As of midday Thursday, Geogerian said, the water level of the Russell Fork River was coming down “at a pretty good clip.” The expectation that the Levisa Fork of the Big Sandy, which has a flood stage of 35 feet, would crest in the early afternoon was realized, as the river, according to the NWS website, crested 40.4 feet at 3 p.m. Thursday, the ninth highest recorded crest for the river.
It’s been decades since the river has seen the kinds of heights reached this week, Georgian said.
“This is going to be highest preliminary crest since 1984,” he said. “We haven’t seen a 40 foot (level) in Pikeville since 1984. We got close in 2003. They were at 39.97, but they did actually go a little bit over that in this one.”
With the high level of the Levisa Fork of the Big Sandy River, some areas along the river from Pikeville to Coal Run Village saw water creep up the banks overnight and eventually spill into some low-lying areas in riverside neighborhoods and into residences. Members of the Pike County Technical Rescue team, with assistance from members of the Floyd County Rescue Squad, assisted two Coal Run residences by boat to safety after the residents’ homes became surrounded by water and responded to a call of a family at Mossy Bottom that needed evacuation.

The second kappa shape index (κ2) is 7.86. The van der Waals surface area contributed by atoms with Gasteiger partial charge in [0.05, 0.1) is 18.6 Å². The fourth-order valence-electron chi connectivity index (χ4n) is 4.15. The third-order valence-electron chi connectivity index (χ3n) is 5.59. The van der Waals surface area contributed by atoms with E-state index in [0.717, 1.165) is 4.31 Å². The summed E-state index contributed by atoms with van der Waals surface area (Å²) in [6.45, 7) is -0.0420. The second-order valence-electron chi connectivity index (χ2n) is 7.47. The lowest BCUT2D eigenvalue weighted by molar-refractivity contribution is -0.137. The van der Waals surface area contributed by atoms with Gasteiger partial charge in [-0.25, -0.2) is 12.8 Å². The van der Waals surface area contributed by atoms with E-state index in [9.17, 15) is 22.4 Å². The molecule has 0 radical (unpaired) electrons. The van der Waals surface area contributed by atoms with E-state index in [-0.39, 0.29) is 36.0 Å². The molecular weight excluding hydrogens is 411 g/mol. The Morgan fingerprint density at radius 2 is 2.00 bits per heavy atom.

Belfry Fire Chief, and technical rescue team member Nee Jackson said his team was busy during the response to the flooding. He said that after conducting rescue operations around Pikeville, his team returned to the South Williamson area, where they continued to monitor the Tug Fork River, which had not crested as of News-Express presstime. Jackson said Ky. 292 was impassible in several areas Thursday afternoon, including near the Tug Valley ARH Regional Medical Center in South Williamson and the roadway would not be passible until the Tug Fork recedes.
“We’re really in a holding pattern and just waiting to see what we need to do,” he said. “There are a lot of places that are isolated — Turkey Creek is isolated, Slaters Branch is isolated, places like that.”
Jackson said he had not received any reports of water in residences along the Tug Fork.
In Pikeville, the river, before cresting, came within feet of U.S. 23 near the intersection with U.S. 119. Water overtook areas of Adam Estep’s Used Cars and entered the building of the Liberty Tax office on Estep’s property. The river also overtook the new access road between the Walmart parking lot and the Pikeville Commons shopping center.
Maynard said some residences had water problems in basements.
“Obviously, low-lying areas were in danger of flooding and some did,” Maynard said. “None of the water in any of the residences was significant, but Liberty Tax, in particular, got hit really hard.”